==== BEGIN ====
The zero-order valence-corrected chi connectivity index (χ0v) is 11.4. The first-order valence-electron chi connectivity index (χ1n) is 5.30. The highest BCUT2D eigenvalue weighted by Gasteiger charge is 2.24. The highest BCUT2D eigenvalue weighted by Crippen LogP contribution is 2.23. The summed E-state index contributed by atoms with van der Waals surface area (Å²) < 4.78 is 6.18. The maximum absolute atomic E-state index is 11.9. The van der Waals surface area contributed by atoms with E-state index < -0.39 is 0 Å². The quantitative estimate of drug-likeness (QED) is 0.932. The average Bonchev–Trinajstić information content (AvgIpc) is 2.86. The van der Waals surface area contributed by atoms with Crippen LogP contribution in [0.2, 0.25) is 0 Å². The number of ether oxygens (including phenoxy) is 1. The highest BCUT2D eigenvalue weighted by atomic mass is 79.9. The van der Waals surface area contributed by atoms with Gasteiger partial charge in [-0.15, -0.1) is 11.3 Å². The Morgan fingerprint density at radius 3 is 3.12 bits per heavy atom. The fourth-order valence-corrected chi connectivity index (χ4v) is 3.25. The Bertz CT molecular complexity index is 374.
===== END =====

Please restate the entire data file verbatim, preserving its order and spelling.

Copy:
The zero-order valence-corrected chi connectivity index (χ0v) is 11.4. The first-order valence-electron chi connectivity index (χ1n) is 5.30. The highest BCUT2D eigenvalue weighted by Gasteiger charge is 2.24. The highest BCUT2D eigenvalue weighted by Crippen LogP contribution is 2.23. The summed E-state index contributed by atoms with van der Waals surface area (Å²) < 4.78 is 6.18. The maximum absolute atomic E-state index is 11.9. The van der Waals surface area contributed by atoms with E-state index < -0.39 is 0 Å². The quantitative estimate of drug-likeness (QED) is 0.932. The average Bonchev–Trinajstić information content (AvgIpc) is 2.86. The van der Waals surface area contributed by atoms with Crippen LogP contribution in [0.2, 0.25) is 0 Å². The number of ether oxygens (including phenoxy) is 1. The highest BCUT2D eigenvalue weighted by atomic mass is 79.9. The van der Waals surface area contributed by atoms with Gasteiger partial charge in [-0.15, -0.1) is 11.3 Å². The Morgan fingerprint density at radius 3 is 3.12 bits per heavy atom. The fourth-order valence-corrected chi connectivity index (χ4v) is 3.25. The Bertz CT molecular complexity index is 374.